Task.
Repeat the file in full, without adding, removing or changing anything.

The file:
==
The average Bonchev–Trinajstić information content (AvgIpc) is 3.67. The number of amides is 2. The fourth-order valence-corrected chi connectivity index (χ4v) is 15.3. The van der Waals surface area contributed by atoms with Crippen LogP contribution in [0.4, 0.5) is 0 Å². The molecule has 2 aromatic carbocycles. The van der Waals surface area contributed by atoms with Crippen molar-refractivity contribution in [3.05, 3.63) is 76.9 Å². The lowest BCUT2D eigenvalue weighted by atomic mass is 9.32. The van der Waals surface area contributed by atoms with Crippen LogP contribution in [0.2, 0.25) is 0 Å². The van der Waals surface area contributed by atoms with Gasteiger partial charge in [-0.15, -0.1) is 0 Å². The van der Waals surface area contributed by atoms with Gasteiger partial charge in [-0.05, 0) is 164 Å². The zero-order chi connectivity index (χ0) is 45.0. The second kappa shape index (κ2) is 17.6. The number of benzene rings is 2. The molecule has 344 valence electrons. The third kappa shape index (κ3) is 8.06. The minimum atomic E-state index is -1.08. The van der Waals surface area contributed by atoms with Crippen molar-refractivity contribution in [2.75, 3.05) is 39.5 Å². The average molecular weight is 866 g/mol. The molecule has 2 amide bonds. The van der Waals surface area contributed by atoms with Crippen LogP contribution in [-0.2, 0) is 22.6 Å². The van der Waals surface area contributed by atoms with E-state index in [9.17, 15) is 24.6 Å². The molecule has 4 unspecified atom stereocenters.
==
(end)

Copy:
The average Bonchev–Trinajstić information content (AvgIpc) is 3.67. The number of amides is 2. The fourth-order valence-corrected chi connectivity index (χ4v) is 15.3. The van der Waals surface area contributed by atoms with Crippen LogP contribution in [0.4, 0.5) is 0 Å². The molecule has 2 aromatic carbocycles. The van der Waals surface area contributed by atoms with Crippen molar-refractivity contribution in [3.05, 3.63) is 76.9 Å². The lowest BCUT2D eigenvalue weighted by atomic mass is 9.32. The van der Waals surface area contributed by atoms with Crippen LogP contribution in [0.2, 0.25) is 0 Å². The van der Waals surface area contributed by atoms with Gasteiger partial charge in [-0.15, -0.1) is 0 Å². The van der Waals surface area contributed by atoms with Gasteiger partial charge in [-0.05, 0) is 164 Å². The zero-order chi connectivity index (χ0) is 45.0. The second kappa shape index (κ2) is 17.6. The number of benzene rings is 2. The molecule has 344 valence electrons. The third kappa shape index (κ3) is 8.06. The minimum atomic E-state index is -1.08. The van der Waals surface area contributed by atoms with Crippen molar-refractivity contribution in [2.75, 3.05) is 39.5 Å². The average molecular weight is 866 g/mol. The molecule has 2 amide bonds. The van der Waals surface area contributed by atoms with Crippen LogP contribution in [-0.2, 0) is 22.6 Å². The van der Waals surface area contributed by atoms with E-state index in [9.17, 15) is 24.6 Å². The molecule has 4 unspecified atom stereocenters.